The Biggest, Greatest, Most Terrific Recession

A Donald Trump presidency would cause the U.S. economy to collapse.

Donald Trump speaks at a rally at Valdosta State University on Monday in Georgia.

Mark Wallheiser/Getty Images

Donald Trump has formidably strong support among working-class voters, who showed up for him in a big way on Super Tuesday. He’s cultivated that following by making grandiose promises not just about isolationism but also about the economy. Trump’s mantra about making America great again is, in large part, centered on economic growth, and specifically on jobs.

Of the policy positions he spells out on his website, three of the five are tied to the economy. He wants drastic changes to our trade relations with China, which is part of his promise to restore all the manufacturing jobs lost to other countries. His tax plan will “create jobs and incentives of all kinds while simultaneously growing the economy.” His theory of immigration reform “puts the needs of working people first.” Beyond the appeals to racism and xenophobia, his message is all about restoring the economic prospects of Americans who have seen them decline.

But if President Trump puts these plans into effect, there is no way they would make jobs great again. Instead, they would most likely throw us into a recession.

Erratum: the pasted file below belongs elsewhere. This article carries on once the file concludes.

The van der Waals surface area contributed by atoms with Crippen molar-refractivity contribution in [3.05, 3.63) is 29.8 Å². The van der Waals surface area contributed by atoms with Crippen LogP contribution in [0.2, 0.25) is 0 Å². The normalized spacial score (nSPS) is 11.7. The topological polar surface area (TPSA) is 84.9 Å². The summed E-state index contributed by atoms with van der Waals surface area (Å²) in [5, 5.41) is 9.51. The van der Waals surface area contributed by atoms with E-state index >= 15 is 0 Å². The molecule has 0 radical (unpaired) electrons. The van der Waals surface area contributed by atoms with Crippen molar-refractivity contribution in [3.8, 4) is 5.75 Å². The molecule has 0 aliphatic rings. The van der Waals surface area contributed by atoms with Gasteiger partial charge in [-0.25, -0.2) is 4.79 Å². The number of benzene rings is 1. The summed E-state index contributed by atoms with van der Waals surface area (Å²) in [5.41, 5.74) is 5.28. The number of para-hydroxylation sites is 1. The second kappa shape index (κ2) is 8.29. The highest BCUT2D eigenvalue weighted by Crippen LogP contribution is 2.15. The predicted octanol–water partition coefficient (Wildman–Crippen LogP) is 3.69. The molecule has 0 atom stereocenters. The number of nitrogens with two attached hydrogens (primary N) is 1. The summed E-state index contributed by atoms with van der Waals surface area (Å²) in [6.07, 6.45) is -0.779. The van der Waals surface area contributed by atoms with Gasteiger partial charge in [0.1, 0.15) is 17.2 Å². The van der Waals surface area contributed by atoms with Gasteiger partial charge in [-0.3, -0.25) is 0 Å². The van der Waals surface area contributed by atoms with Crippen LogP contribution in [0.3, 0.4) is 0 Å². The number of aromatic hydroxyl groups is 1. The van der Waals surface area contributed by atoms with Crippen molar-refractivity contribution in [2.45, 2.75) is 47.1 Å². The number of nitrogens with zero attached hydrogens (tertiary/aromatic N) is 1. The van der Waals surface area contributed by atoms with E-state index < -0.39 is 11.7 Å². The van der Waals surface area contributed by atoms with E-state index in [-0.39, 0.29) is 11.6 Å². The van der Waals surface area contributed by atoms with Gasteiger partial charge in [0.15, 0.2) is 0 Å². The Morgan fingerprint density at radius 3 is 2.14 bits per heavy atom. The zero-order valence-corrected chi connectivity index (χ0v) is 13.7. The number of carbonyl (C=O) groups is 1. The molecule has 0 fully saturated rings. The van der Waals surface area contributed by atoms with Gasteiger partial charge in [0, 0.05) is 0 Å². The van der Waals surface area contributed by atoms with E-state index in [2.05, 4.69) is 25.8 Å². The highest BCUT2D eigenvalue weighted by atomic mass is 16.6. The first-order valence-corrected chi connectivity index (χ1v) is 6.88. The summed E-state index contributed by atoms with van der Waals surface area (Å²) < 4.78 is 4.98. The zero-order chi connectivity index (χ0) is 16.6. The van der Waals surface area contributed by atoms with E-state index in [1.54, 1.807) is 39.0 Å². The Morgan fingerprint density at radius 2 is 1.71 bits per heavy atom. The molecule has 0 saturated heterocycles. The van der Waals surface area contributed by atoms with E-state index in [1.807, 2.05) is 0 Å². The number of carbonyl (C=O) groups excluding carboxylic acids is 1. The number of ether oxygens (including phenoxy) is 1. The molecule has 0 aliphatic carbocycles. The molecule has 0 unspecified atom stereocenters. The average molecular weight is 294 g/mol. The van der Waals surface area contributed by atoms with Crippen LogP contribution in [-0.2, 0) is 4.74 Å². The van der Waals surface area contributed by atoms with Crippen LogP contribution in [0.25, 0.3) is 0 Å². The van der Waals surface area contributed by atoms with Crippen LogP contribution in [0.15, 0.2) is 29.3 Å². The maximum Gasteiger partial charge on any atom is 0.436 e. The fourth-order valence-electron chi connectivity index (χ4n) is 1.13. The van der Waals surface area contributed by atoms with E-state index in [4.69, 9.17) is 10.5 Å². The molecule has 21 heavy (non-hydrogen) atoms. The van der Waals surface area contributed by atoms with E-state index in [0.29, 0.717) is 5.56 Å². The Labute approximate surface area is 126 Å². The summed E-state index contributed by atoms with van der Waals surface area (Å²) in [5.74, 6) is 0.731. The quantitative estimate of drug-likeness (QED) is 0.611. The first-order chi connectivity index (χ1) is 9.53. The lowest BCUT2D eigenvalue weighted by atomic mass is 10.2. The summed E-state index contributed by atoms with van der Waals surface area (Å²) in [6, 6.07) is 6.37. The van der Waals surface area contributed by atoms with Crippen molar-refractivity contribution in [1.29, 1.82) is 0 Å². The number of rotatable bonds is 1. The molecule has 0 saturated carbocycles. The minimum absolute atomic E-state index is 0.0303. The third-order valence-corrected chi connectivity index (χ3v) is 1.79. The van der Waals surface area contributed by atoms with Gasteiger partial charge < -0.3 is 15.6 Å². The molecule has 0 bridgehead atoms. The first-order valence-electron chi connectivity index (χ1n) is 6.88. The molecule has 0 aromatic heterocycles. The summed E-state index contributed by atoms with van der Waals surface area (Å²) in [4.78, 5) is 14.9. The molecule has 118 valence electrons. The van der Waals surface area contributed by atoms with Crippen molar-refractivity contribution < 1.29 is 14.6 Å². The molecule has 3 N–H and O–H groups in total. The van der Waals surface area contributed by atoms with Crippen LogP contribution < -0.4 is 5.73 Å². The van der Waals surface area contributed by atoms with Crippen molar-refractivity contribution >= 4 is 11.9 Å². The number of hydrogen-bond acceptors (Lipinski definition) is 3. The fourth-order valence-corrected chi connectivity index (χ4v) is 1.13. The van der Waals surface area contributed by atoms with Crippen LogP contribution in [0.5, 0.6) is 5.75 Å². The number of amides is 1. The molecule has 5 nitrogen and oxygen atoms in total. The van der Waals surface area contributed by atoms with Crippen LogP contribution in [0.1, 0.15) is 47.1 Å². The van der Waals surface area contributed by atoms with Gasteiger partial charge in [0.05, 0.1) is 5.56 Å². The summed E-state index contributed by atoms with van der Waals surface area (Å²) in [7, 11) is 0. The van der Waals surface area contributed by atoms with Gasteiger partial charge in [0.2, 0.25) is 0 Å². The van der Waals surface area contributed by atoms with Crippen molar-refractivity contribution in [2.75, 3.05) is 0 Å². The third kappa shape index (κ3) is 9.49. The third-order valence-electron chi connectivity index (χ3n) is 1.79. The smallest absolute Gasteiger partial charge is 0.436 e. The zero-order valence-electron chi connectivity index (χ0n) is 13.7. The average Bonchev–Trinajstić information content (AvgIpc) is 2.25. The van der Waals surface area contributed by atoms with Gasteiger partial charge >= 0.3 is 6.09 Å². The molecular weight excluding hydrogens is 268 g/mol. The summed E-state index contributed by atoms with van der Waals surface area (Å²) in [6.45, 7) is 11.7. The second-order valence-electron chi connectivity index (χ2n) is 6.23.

How does Trump want to reform relations with China? One big plank is imposing huge tariffs on Chinese exports to the U.S., possibly as large as 45 percent. He would also somehow crack down on China’s lax labor regulations and declare the country a currency manipulator, thereby ensuring more fairness in a global playing field in which Americans have lost too many jobs overseas. “Jobs and factories will stop moving offshore and instead stay here at home,” he assures his followers. “The economy will boom.” One study found that the country lost somewhere around 2 million jobs between 1999 and 2011 to trade competition with China—about 10 percent of all manufacturing job losses during that time. But many of those jobs are likely gone for good and have moved on from China to even lower-wage countries like Vietnam and Indonesia.

What tariffs are certain to do is hurt Americans’ wallets. When Trump says the U.S. loses $58 billion to Mexico in trade, he neglects to mention what we get in return for that money: cheap goods. Tariffs on those products would drive up their prices, forcing Americans who are not seeing much in the way of wage growth to spend more for the same things. There was a natural experiment with just this policy in 2009, when the U.S. levied a 35 percent tariff on Chinese tires. That move saved a maximum of 1,200 jobs while it raised costs for Americans buying those tires by $1.1 billion in one year alone.

Under Trump’s plan, China would also likely retaliate, as it did against the tire tariff with its own on American chicken imports, costing our exporters about $1 billion. That would only hurt American companies, who would likely cut back on jobs.